I have a couple of new models to eventually post that I haven't done before but I thought I'd share another previously documented model first.
This is a LL Bean Field Watch made by Hamilton during the 1980s. It's essentially the same as the Khaki model and you'll find other branded examples by Orvis and Brookstone. I like these watches and I've collected quite a few over the years. They are based on the US military watches made at the same time.
These watches are very popular - so popular, in fact, that Hamilton continues to make more modern versions of these watches, except they are a little larger today.
My latest project arrived with a broken crystal but is otherwise in good shape. It will look a lot better with some fresh luminous paint on the hands. The catalog image shows you what it would have looked like originally.
All of these field watches have the same model number - 921980. Later Khakis from the 1990s have a different model number 9415A. They are similar but actually have an even better movement inside.
One thing interesting about this example is the case back is a little different than other LL Beans I've restored.
The inside of the case back is also engraved differently than other models I've seen. It says the same thing, just in different places. What's really unusual is this movement doesn't say Hamilton or 649 on it. It's the correct caliber, etc. so I don't think there's anything suspicious about it - it's just interesting.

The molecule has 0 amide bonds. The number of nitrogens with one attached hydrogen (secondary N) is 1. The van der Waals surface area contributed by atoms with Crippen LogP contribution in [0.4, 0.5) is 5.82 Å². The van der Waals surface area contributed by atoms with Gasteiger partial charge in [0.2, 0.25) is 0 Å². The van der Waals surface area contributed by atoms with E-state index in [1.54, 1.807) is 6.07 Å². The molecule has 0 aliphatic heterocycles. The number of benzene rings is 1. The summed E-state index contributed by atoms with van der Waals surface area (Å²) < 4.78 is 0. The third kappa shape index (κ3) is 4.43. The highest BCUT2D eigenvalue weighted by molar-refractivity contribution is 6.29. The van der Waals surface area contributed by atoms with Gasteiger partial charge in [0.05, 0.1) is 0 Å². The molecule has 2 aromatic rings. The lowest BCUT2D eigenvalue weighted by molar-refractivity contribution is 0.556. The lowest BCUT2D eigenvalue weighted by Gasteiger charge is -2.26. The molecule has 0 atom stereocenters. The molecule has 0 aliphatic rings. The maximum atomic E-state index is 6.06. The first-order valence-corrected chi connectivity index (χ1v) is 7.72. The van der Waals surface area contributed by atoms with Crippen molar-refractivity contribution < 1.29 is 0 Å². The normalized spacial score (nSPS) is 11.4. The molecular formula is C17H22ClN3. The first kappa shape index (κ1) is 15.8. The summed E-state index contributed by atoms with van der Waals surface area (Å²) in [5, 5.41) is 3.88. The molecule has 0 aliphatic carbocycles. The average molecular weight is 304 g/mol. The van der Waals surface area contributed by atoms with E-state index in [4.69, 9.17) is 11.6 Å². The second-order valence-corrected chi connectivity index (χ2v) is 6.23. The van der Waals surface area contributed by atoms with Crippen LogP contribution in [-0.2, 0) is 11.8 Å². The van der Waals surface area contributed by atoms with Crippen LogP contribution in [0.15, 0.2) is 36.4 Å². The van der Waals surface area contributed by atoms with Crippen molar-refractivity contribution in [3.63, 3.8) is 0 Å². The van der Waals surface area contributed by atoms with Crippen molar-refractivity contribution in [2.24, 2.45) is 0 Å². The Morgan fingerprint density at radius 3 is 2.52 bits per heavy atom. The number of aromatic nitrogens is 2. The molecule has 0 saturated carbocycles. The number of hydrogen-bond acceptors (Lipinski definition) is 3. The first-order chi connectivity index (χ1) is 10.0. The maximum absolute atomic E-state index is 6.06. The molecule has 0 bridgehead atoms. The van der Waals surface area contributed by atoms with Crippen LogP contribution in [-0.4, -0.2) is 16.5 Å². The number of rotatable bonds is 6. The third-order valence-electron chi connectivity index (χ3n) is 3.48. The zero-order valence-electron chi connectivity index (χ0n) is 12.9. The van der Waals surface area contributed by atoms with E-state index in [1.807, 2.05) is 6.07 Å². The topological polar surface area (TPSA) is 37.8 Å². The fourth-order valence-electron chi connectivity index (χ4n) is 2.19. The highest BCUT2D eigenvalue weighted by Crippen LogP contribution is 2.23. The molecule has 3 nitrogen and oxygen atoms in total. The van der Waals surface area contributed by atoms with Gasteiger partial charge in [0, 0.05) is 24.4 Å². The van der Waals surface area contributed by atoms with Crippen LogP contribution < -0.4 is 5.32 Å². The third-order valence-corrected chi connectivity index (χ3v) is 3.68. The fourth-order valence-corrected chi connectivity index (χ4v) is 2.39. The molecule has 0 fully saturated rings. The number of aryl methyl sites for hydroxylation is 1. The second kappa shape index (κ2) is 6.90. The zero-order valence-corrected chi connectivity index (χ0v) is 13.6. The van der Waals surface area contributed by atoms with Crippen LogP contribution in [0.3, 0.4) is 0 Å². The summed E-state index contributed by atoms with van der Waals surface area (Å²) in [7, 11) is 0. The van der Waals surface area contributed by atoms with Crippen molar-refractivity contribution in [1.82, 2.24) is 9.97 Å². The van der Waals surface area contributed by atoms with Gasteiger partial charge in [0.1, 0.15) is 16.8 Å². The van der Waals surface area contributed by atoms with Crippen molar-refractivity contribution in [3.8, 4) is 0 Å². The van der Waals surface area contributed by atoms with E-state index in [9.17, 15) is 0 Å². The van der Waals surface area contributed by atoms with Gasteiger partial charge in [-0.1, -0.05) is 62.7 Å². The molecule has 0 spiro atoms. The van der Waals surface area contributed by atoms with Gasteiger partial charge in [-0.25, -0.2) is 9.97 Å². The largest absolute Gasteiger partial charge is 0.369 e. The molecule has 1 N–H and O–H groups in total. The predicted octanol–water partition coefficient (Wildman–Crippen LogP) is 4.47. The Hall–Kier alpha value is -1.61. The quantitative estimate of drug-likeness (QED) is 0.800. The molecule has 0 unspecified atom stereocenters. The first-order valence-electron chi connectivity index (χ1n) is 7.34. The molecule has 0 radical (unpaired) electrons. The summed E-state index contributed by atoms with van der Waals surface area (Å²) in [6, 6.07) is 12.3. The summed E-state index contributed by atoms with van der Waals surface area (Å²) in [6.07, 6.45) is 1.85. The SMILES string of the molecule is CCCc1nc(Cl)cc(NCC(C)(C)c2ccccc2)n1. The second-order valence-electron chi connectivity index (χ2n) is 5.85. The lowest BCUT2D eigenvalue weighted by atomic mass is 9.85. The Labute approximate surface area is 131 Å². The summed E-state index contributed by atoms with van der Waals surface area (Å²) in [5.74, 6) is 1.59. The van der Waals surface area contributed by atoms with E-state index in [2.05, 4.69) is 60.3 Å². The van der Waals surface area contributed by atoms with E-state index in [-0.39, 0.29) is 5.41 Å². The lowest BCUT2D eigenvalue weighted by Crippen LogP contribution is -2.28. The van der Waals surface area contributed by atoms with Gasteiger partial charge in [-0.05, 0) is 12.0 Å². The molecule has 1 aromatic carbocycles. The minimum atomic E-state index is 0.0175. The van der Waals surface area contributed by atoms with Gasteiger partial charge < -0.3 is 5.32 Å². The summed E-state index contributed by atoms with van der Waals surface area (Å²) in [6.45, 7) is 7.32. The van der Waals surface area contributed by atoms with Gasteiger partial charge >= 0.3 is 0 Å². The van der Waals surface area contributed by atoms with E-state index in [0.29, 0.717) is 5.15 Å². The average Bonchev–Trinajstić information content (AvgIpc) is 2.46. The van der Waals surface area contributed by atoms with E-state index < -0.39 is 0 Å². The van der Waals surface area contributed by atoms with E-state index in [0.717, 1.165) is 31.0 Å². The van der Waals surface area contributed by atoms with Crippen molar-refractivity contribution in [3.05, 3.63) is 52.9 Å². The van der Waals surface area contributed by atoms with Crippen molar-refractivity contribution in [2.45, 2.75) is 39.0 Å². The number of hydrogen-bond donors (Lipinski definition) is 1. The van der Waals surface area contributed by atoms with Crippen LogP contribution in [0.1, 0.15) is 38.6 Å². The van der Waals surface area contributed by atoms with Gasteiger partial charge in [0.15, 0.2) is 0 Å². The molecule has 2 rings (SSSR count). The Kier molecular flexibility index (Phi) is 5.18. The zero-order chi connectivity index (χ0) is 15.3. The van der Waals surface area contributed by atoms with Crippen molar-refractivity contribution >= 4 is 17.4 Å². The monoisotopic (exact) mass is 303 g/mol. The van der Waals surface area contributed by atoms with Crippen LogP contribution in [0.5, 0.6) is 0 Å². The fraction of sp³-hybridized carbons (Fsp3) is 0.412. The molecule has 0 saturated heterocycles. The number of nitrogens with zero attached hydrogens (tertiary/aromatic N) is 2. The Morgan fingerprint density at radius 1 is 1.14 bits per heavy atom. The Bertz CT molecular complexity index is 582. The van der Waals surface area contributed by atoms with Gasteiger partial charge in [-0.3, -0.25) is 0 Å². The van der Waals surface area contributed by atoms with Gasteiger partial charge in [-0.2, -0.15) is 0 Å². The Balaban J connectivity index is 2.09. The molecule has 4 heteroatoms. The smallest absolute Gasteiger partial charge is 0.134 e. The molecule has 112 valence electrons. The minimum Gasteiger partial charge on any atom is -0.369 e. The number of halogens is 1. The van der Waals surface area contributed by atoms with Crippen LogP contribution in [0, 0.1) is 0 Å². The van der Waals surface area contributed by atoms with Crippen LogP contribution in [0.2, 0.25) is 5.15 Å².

I'll align the hands so they are easier to remove.
West Germany united with East Germany in October, 1990 - so based on the back of the dial this watch is clearly earlier than that
Everything is completely disassembled and thoroughly cleaned. The best part of this movement is you can mess up which screw goes where - they are all the same! Everything is bright and shiny. Now to put it back together with fresh lubrication.
As for a new crystal, this model features a reflector ring but it's parkerized like the case. I'll use Stella WRA crystal in 28.5mm and reuse the original ring.
The trickiest part of reassembling the movement is to remember to reinstall the L-shaped lever used to "hack" or stop the watch when you set the time. This little golden level engages the clutch and is moved over to touch the balance when the clutch is moved to the setting position.
The reassembled movement goes onto the timer and although the beat rate is great, the beat error is a little high. It's so easy to adjust that trying to get it closer to 0.0 is a no brainer.
There... 0.3ms is more than acceptable.
As promised, the finished watch looks fantastic with a new crystal and freshly re-lumed hands. This watch is definitely ready for some more wrist time.
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